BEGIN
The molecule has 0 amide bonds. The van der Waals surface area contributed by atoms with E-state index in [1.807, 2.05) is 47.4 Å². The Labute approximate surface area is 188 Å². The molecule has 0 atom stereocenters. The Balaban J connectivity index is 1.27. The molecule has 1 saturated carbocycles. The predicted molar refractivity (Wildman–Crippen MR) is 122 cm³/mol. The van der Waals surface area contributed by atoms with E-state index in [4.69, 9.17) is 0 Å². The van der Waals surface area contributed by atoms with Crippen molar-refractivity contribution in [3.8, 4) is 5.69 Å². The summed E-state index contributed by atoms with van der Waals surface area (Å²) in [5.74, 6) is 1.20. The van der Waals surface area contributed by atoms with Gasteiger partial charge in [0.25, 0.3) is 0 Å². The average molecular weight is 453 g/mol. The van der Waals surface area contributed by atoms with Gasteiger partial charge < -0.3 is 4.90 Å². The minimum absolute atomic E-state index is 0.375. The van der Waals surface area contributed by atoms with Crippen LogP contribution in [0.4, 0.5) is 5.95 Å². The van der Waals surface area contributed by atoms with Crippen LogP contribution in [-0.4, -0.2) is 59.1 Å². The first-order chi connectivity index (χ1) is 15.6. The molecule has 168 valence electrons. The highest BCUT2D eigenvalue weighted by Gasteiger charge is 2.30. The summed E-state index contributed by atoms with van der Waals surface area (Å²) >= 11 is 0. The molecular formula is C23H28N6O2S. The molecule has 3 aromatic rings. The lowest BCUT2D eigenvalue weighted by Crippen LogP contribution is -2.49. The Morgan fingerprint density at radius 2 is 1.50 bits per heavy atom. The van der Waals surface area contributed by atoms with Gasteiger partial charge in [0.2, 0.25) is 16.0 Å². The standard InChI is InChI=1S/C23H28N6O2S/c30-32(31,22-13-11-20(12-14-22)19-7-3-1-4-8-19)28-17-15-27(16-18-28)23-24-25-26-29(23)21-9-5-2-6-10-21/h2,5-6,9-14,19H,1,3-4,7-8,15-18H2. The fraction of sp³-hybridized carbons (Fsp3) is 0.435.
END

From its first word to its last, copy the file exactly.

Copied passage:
The molecule has 0 amide bonds. The van der Waals surface area contributed by atoms with E-state index in [1.807, 2.05) is 47.4 Å². The Labute approximate surface area is 188 Å². The molecule has 0 atom stereocenters. The Balaban J connectivity index is 1.27. The molecule has 1 saturated carbocycles. The predicted molar refractivity (Wildman–Crippen MR) is 122 cm³/mol. The van der Waals surface area contributed by atoms with E-state index in [4.69, 9.17) is 0 Å². The van der Waals surface area contributed by atoms with Crippen molar-refractivity contribution in [3.8, 4) is 5.69 Å². The summed E-state index contributed by atoms with van der Waals surface area (Å²) in [5.74, 6) is 1.20. The van der Waals surface area contributed by atoms with Gasteiger partial charge in [0.25, 0.3) is 0 Å². The average molecular weight is 453 g/mol. The van der Waals surface area contributed by atoms with Gasteiger partial charge < -0.3 is 4.90 Å². The minimum absolute atomic E-state index is 0.375. The van der Waals surface area contributed by atoms with Crippen LogP contribution in [0.4, 0.5) is 5.95 Å². The van der Waals surface area contributed by atoms with Crippen LogP contribution in [-0.4, -0.2) is 59.1 Å². The first-order chi connectivity index (χ1) is 15.6. The molecule has 168 valence electrons. The highest BCUT2D eigenvalue weighted by Gasteiger charge is 2.30. The summed E-state index contributed by atoms with van der Waals surface area (Å²) >= 11 is 0. The molecular formula is C23H28N6O2S. The molecule has 3 aromatic rings. The lowest BCUT2D eigenvalue weighted by Crippen LogP contribution is -2.49. The Morgan fingerprint density at radius 2 is 1.50 bits per heavy atom. The van der Waals surface area contributed by atoms with Gasteiger partial charge in [0.2, 0.25) is 16.0 Å². The standard InChI is InChI=1S/C23H28N6O2S/c30-32(31,22-13-11-20(12-14-22)19-7-3-1-4-8-19)28-17-15-27(16-18-28)23-24-25-26-29(23)21-9-5-2-6-10-21/h2,5-6,9-14,19H,1,3-4,7-8,15-18H2. The fraction of sp³-hybridized carbons (Fsp3) is 0.435.